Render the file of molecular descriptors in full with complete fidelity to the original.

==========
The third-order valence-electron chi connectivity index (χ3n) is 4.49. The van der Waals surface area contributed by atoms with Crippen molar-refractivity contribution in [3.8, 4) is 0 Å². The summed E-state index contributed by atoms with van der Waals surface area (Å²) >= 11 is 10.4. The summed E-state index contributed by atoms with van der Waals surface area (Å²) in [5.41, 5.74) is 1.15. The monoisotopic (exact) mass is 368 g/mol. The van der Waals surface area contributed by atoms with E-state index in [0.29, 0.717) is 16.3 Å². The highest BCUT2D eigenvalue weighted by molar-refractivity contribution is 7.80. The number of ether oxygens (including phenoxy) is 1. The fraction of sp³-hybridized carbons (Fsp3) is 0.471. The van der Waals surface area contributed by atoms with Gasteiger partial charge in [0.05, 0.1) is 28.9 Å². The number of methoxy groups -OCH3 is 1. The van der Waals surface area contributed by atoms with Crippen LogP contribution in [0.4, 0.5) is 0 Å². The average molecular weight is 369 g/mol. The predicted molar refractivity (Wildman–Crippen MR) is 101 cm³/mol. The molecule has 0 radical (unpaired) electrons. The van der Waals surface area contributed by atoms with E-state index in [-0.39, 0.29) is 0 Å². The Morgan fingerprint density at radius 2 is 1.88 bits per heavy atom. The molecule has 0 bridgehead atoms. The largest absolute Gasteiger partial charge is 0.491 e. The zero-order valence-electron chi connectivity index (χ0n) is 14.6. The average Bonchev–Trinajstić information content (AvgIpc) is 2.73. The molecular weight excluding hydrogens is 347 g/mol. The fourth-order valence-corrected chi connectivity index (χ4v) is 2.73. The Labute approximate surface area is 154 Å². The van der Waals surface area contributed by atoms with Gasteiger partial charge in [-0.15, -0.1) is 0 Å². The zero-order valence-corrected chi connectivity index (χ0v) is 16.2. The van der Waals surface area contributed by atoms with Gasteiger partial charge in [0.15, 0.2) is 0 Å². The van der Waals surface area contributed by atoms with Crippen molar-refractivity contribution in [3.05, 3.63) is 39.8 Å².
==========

The third-order valence-electron chi connectivity index (χ3n) is 4.49. The van der Waals surface area contributed by atoms with Crippen molar-refractivity contribution in [3.8, 4) is 0 Å². The summed E-state index contributed by atoms with van der Waals surface area (Å²) >= 11 is 10.4. The summed E-state index contributed by atoms with van der Waals surface area (Å²) in [5.41, 5.74) is 1.15. The monoisotopic (exact) mass is 368 g/mol. The van der Waals surface area contributed by atoms with E-state index in [0.29, 0.717) is 16.3 Å². The highest BCUT2D eigenvalue weighted by molar-refractivity contribution is 7.80. The number of ether oxygens (including phenoxy) is 1. The fraction of sp³-hybridized carbons (Fsp3) is 0.471. The van der Waals surface area contributed by atoms with Gasteiger partial charge in [0.05, 0.1) is 28.9 Å². The number of methoxy groups -OCH3 is 1. The van der Waals surface area contributed by atoms with Crippen LogP contribution in [0.4, 0.5) is 0 Å². The average molecular weight is 369 g/mol. The predicted molar refractivity (Wildman–Crippen MR) is 101 cm³/mol. The molecule has 0 radical (unpaired) electrons. The van der Waals surface area contributed by atoms with E-state index in [-0.39, 0.29) is 0 Å². The Morgan fingerprint density at radius 2 is 1.88 bits per heavy atom. The molecule has 0 bridgehead atoms. The largest absolute Gasteiger partial charge is 0.491 e. The zero-order valence-electron chi connectivity index (χ0n) is 14.6. The average Bonchev–Trinajstić information content (AvgIpc) is 2.73. The molecular weight excluding hydrogens is 347 g/mol. The fourth-order valence-corrected chi connectivity index (χ4v) is 2.73. The Labute approximate surface area is 154 Å². The van der Waals surface area contributed by atoms with Gasteiger partial charge in [-0.15, -0.1) is 0 Å². The zero-order valence-corrected chi connectivity index (χ0v) is 16.2. The van der Waals surface area contributed by atoms with Gasteiger partial charge in [0.15, 0.2) is 0 Å². The van der Waals surface area contributed by atoms with Crippen molar-refractivity contribution in [3.05, 3.63) is 39.8 Å².